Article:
Why do we invest in retailers? This simple question is often asked by naïve consumer marketers as they see their advertising budgets whittled away by the “profligate guys” on the sales team. And retailers have a clear, simple answer to this—retailers own the shopper. After all, the retailer invested in the real estate and marketing to draw shoppers to its stores. Retailers have invested in the infrastructure to supply the stores, putting the products to be bought by shoppers on their shelves. It’s the retailers’ real estate assets that are used to market products in the stores, so why shouldn’t manufacturers invest in them to get shoppers to buy? So the argument goes.
One can go on to assert that without the retailer’s support, little can be done to conclude the sale. All the essential decisions that lead to a purchase are made by retailers: they decide which products to stock, how and where products will be merchandised, what promotions to run, what advertising will be run in-store, and the final price a shopper will pay. Given that retailers control these decisions, if a manufacturer wishes to influence these decisions, part of the equation must be the level of investment the company is willing to make.
This is a simple, strong argument for investing in retailers, right? Wrong!
This simple rationale, while factually accurate in all its key points, misses the major point entirely. This argument makes a case for treating the funds offered to retailers as a cost. It simply says that to get things done in a retail environment, the manufacturer must pay. This is as close to the definition of a cost that one can get.
The five-step approach enables marketers to navigate this logic. Let’s take, for instance, the kids’ milk case discussed in our courses. The company involved stood to gain significant sales and profits by ensuring that consumers continued to use its more expensive brand in favor of the cheaper one. In order to do this, the company sought to prevent shoppers from switching to a cheaper brand. The outcome of this change in behavior is a quantifiable increase in profits. Since shoppers in hypermarkets regularly compared brands, reducing the level of comparison in this channel was important. So in these large format stores, changing the merchandising of the shelf was a great marketing strategy to prevent switching. Since the costs associated with re-merchandising were relatively low and the potential to create incremental profit was high, it made sense. Invest in retailers who owned hypermarket stores.If this is all a manufacturer’s funds achieve, then money spent on retail is merely cost. But with so much being spent, surely brand owners should aspire to more: aspire to make some return on all this expenditure. The financial laws that govern return on investment dictate that one must make more profit than was spent to deliver a positive financial return. Most vendors have an ongoing relationship with a retailer—they have a relatively stable base of sales that will continue. This relationship includes a built-in assumption that, all other things being equal, costs should remain static too. So, to justify an investment in retail, the investment must create incremental profit. This can only come from changing the sales base or reducing costs overall. Logically, one would only invest in a retailer if either of these outcomes were possible.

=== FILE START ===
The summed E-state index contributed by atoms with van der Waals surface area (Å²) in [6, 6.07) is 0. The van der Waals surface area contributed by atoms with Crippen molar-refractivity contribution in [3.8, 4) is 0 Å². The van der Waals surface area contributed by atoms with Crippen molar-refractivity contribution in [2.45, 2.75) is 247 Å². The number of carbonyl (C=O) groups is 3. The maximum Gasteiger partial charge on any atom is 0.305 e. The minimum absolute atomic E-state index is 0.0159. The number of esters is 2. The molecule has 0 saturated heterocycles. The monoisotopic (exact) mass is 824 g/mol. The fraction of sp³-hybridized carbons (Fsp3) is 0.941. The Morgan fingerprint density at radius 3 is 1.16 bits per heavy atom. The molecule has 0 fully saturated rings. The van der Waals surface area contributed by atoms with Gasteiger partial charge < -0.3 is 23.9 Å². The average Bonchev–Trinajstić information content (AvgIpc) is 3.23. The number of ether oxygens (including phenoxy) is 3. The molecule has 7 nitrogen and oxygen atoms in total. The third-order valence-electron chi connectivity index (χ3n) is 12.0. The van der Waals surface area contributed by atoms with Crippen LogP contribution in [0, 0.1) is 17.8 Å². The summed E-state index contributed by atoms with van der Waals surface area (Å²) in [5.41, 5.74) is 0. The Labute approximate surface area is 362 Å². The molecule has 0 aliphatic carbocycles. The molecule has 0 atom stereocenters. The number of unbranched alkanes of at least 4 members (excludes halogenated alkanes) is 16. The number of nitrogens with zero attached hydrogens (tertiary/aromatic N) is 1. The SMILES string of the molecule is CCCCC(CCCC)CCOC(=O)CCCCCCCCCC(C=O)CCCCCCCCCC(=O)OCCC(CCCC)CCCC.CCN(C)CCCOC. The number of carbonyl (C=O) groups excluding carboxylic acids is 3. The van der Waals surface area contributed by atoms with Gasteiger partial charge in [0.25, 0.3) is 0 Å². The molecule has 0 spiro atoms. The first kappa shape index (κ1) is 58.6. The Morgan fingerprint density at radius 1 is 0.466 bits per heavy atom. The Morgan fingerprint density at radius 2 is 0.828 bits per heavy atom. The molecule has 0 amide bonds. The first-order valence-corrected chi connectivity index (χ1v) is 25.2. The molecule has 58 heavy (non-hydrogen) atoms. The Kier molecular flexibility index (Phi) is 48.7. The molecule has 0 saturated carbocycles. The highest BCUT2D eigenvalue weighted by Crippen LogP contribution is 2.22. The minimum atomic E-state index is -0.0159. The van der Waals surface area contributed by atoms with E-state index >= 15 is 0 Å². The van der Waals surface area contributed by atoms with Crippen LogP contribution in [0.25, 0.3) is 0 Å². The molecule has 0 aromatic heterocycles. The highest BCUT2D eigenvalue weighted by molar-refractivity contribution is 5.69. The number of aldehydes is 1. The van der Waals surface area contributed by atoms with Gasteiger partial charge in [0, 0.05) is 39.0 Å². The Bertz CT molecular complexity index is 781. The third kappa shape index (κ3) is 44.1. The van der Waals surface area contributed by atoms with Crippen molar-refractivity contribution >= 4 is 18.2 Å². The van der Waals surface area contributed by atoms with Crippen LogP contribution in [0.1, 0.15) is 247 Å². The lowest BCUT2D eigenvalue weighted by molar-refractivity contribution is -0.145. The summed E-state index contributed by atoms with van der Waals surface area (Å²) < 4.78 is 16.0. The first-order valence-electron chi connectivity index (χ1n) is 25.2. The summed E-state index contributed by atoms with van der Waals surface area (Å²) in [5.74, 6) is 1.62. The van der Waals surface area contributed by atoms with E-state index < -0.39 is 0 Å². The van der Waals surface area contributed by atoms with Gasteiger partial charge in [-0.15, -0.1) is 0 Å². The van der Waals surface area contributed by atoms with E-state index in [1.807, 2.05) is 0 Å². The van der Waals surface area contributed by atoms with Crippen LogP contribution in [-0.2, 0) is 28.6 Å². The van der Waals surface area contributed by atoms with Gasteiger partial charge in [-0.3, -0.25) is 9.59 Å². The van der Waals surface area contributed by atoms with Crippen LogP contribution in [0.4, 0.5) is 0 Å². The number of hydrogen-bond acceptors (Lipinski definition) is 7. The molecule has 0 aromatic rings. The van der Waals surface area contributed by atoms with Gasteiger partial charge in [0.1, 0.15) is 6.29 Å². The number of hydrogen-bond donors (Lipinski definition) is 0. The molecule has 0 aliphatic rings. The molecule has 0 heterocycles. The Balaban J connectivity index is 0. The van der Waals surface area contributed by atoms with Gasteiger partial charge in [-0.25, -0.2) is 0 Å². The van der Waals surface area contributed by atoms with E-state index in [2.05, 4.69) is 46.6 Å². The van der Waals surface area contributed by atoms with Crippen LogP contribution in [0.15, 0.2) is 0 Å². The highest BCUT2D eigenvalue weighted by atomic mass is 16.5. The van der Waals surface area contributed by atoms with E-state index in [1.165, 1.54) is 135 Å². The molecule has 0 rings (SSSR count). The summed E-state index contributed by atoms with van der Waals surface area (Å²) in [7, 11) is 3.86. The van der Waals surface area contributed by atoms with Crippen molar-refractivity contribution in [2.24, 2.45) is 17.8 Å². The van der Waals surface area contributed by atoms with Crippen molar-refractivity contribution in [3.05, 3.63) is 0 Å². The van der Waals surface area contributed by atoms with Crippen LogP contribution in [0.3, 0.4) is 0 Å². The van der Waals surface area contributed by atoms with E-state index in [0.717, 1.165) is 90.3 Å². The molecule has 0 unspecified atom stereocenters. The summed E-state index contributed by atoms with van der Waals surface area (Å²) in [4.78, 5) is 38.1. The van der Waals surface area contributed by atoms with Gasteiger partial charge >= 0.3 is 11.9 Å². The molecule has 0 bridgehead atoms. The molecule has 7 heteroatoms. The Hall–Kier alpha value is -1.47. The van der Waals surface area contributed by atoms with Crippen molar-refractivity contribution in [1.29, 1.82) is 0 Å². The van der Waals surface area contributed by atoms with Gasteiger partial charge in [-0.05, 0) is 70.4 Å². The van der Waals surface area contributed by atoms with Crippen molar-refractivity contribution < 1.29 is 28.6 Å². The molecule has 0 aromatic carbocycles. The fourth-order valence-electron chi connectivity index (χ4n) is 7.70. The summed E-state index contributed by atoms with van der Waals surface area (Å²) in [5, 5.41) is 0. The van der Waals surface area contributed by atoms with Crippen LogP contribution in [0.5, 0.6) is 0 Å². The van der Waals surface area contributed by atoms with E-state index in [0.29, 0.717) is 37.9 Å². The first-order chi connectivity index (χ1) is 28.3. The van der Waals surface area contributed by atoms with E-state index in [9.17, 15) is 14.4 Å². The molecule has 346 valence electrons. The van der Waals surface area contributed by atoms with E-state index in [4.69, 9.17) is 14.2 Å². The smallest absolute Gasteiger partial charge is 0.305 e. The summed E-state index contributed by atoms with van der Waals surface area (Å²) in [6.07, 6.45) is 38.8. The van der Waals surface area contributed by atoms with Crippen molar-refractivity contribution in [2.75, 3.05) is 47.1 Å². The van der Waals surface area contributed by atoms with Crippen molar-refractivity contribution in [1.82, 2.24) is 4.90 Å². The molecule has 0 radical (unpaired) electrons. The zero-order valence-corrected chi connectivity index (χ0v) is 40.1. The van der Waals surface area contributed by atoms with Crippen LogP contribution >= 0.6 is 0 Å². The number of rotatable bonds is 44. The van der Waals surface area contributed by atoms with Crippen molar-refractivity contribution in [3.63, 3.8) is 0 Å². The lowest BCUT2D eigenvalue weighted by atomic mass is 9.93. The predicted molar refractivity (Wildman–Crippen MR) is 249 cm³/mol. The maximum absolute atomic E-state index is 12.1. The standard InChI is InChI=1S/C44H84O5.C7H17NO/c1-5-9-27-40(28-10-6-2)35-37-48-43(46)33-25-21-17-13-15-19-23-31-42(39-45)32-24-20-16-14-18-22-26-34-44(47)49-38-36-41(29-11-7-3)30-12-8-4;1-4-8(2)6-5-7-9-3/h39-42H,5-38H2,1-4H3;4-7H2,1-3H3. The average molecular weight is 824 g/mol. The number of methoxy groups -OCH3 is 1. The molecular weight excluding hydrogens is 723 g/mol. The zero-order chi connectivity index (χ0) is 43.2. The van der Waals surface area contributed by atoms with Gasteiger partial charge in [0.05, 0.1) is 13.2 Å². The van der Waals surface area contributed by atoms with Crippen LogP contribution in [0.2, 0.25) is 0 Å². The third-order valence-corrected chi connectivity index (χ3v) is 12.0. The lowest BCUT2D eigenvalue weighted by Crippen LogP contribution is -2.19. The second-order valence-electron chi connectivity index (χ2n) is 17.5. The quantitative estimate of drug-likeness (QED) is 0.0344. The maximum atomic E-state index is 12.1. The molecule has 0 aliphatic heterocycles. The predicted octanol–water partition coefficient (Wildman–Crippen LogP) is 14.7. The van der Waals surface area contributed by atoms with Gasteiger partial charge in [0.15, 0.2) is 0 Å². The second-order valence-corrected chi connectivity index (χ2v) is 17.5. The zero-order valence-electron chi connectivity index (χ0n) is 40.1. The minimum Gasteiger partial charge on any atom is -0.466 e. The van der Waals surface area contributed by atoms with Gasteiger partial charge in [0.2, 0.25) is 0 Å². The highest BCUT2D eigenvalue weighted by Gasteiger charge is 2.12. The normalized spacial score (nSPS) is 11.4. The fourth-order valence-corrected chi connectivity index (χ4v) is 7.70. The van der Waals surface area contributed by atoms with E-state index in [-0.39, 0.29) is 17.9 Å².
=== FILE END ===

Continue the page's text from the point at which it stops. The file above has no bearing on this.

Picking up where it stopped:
So, why invest in retail? To implement activities in priority channels where influencing shoppers’ behavior is likely to increase consumption. This rationale turns the simple answer companies often offer on its head. It forces teams to make a clear distinction between cost and investment, but it can also have a dramatic impact on a company’s P&L. However, this can only happen if retail investment is the last decision marketers make in the five-step process.
This blog found in Course 26: Investments in the Total Marketing Process.